House of Hummingbird movie review (2020)

The film is set in Seoul, South Korea in 1994, a year that would prove to be an especially significant one in the country’s recent history, ranging from the country’s participation in the World Cup to the death of North Korean leader Kim Il-sung, to an infamous tragic disaster that I will not go into any further as it does become a key element of the narrative. However, the story’s true focus is on Eun-hee (Park), an eighth grade girl whose own life is as tumultuous as anything happening in the outside world. At home, her parents (Lee Seungyeon and Jeong Ingi), who run a rice cake shop, spend all their time drilling the importance of education into her and her older siblings, favorite son Daehoon (Son Sangyeon) and sister Suhee (Bak Suyeon)—the relentless pressure has already driven Daehoon around the bend to the point where he beats on Eun-hee to relieve his frustration and caused Suhee to virtually withdraw. At school, her teacher has already more or less written her off, and her rich classmates whisper that she will one day be working as a maid for them. However, Eun-hee is not unintelligent or a troublemaker—it’s just that her interests and talents, particularly a flair for drawing, are not the kind that can really flourish in such regimented surroundings, especially in a society where men already have the upper hand in nearly all respects.

Over the course of the next few months, Eun-hee struggles to bear up under the general indifference of her parents and teachers, the physical violence of her older brother (who is never taken to task for his abuse) and the general day-to-day cruelties found at school. She also finds herself dealing with a health scare that grows in significance over time and which her parents show zero interest in until it becomes too much of a problem to ignore. Eun-hee’s life isn’t entirely filled with miseries, however. She hangs out with best friend Ji-Suk (Seo-yoon Park) getting into low-degree mischief, at least until a misadventure in shoplifting goes sideways. There are a couple of romantic possibilities that turn up as well—one a boy, Ji-wan (Yoon-seo Jeong), that she shares a couple of kisses with even as we can sense that it won’t last for long, and the other a girl named Yuri (Hye-in Seol), who offers her a kind of unrestrained affection that she has never really experienced before. Most significantly, there is Young-ji (Sae-hyuk Kim), her new Chinese character tutor who becomes arguably the first person in her life to not only notice her unique gifts but offer a real sense of hope that there is a world awaiting her that will fully appreciate them.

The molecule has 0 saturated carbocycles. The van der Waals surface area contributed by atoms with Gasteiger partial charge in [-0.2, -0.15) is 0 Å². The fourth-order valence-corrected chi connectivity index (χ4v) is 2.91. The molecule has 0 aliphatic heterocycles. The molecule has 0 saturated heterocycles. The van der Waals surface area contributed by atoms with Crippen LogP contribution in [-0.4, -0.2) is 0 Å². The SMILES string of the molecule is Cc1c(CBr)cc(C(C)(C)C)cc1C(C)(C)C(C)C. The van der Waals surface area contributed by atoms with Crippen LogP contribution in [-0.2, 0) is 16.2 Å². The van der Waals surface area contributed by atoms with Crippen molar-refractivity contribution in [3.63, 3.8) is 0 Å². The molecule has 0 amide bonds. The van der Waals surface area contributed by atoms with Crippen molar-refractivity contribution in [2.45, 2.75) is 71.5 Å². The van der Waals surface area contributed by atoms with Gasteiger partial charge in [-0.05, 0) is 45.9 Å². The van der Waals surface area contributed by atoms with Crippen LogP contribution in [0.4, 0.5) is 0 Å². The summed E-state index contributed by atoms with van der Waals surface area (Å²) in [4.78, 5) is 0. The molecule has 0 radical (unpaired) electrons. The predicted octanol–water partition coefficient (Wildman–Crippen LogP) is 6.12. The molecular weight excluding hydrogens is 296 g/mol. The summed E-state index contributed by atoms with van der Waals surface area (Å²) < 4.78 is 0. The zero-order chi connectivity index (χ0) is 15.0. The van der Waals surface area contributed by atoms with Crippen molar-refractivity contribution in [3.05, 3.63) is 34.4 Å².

While she has done a couple of short films before, “House of Hummingbird” marks Kim’s feature debut but one would be hard-pressed to notice thanks to the skill she demonstrates as a writer and director. Although there are doubtlessly aspects of the story that will resonate more deeply with Korean audiences (who will presumably be more primed for the major event that the story is building towards in the final scenes), she finds a way of recognizing and depicting the emotional perils of adolescence—especially the way in which seemingly unshakeable friendships can turn on a dime—in ways that cut across all cultural boundaries. (When Eun-hee is blown off by a former friend with a cooly dismissive “That was last semester,” one hardly even needs to read the subtitle to feel the impact of that particular blow.) At the same time, Kim does not milk the material for melodrama like a less confident filmmaker might—a lot happens to Eun-hee over the period shown here but you never get the sense that things are being piled on in order to engender extra sympathy for her. In fact, Kim employs an unusually empathetic approach to nearly all the characters to suggest that they are real people and not just plot points—even the most ostensibly hateful character, her abusive brother, is given a couple of moments to underscore just how damaged he is and how that has driven him to lash out for no ostensible reason. The only thing that betrays this as a first feature is that it maybe goes on a little too long for its own good. Even then, it never outstays its welcome.

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